Tag Archives: blue

German companies don’t make blue gummy bears.

The informant believes that German companies do not make blue gummy bears because the point of gummy bears is to make children happy when they eat them. In Western culture, the color blue is often associated with sadness, so the informant believes that German companies don’t create blue gummy bears, because they may make children sad. This is a folk belief that is associated with superstitions in Western Culture with the phrases “the blues” and “I’m feeling blue” that is often used.

Regardless of whether or not this belief is true, the informant firmly believes that no German company makes blue gummy bears. She states that she doesn’t know if blue gummy bears are made in any other countries, like America, but is insistent when it comes to the fact about German companies. The informant grew up with a German mother and grandparents and makes frequent visits to Germany. She speaks fluent German and heard this belief from her grandparents when she was a young child.

I agree with her analysis of why a German company wouldn’t make blue gummy bears, as “feeling blue” is a very western concept. However, when looked up, sources say that the German company Haribo Goldbears which creates gummy bears does not create blue gummy bears because there is no fruit or plant with bright blue extract color with which to make these gummy bears with. Furthermore, “to feel blue” in German is not to feel sad, as it is in the English language, but it means to feel drunk. It is interesting to note the intersections of cultures within this piece of folklore, and as the informant is both American and has German origins, it makes sense why she believes it completely. It would be interesting to research the ways in which this piece of folklore traveled and changed possibly through the Historic Geographic Method, to see where the color blue and sadness intersected to cause this belief.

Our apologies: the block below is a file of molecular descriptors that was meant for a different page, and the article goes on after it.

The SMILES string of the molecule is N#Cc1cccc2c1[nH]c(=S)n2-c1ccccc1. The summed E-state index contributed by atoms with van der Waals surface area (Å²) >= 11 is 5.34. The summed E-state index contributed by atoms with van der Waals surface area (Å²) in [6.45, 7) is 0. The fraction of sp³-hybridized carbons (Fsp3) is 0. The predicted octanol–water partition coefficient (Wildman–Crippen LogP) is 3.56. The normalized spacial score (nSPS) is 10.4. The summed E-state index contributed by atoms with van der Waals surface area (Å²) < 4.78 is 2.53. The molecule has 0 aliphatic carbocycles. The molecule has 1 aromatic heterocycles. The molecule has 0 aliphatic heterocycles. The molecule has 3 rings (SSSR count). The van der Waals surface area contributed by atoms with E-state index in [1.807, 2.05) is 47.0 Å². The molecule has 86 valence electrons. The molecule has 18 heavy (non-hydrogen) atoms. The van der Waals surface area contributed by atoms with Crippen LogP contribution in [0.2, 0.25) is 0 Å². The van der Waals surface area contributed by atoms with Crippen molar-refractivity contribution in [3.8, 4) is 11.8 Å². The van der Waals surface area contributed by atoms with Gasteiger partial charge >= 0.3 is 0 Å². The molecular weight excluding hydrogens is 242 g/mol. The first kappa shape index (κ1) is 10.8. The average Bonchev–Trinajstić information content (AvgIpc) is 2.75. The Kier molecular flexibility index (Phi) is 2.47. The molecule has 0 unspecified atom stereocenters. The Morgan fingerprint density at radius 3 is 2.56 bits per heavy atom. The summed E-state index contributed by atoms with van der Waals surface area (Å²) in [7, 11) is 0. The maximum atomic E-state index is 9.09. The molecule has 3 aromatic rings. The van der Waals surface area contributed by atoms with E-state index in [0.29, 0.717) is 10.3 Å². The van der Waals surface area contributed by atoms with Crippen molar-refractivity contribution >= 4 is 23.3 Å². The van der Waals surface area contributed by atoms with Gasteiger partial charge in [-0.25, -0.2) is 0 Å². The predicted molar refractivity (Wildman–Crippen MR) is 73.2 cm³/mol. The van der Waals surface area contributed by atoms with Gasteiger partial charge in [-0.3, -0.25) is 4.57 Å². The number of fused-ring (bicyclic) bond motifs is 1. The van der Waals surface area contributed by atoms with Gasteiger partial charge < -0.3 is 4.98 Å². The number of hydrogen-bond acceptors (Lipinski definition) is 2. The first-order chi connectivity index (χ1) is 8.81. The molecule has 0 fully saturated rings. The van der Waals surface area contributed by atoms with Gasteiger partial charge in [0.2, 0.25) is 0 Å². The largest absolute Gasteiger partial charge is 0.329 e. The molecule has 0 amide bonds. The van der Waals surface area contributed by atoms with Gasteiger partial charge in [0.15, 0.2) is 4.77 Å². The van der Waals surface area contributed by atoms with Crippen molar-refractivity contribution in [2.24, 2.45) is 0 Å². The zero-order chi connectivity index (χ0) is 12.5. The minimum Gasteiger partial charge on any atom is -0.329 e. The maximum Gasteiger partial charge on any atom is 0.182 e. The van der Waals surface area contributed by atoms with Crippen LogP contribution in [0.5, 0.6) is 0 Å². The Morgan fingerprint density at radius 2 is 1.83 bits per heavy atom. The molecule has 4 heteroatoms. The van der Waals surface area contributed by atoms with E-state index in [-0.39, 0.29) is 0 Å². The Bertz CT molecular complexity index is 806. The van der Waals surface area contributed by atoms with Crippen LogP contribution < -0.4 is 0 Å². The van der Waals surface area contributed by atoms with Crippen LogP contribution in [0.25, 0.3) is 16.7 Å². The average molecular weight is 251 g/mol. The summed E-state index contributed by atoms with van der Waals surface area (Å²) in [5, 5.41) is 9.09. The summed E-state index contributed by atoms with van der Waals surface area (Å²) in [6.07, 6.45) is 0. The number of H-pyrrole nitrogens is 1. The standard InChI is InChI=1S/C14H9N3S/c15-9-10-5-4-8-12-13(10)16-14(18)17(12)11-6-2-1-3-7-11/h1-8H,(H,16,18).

Proverb – China


“Green comes from Blue”

Shanling told me that she learned this proverb/idiom when she was in Chinese school in Denver, Colorado. She said that she first heard it when she was about 14 years old and was learning how to snowboard. According to Shanling, the proverb signifies when a pupil has surpasses his master at one activity. The master is symbolized by the color blue and the student by the color green. When a teacher (blue) has taught his knowledge to his pupil, the pupil will become like him so it becomes green. Also, according to Shanling, the color green is more beautiful according to Chinese culture so that is why it is said that the student has surpassed the master. One example that she gave me was when she was learning how to snowboard. She said that after just a couple of days of lessons from her friend she got so good that her friend told her that she might be better than her. She told me that her friend said that she learned quickly because “green come from blue.” She likes the idea that green is more beautiful than blue and that is why she think the proverb means that the pupil has surpassed the master.

I think I agree with Shanling to some details, but other details are no so clear. I do agree that green come from blue can be a good representation of a teacher – pupil situation. The teacher is giving knowledge to the student and this will shape the student to be more like the teacher. However, the part that I do not understand is why they are inquiring that the pupil has surpasses the master. In my opinion, the master stays as the dominant person because blue is a primary color while green is a secondary color. This proverb can be use in many situations nowadays. We have many situations where teachers are trying to shape students to become just like them, if not better. This happens not only intellectually but also in sports and politics. This proverb tells7 students that it they try hard enough they can become almost like their teacher and in some rare situations better than them.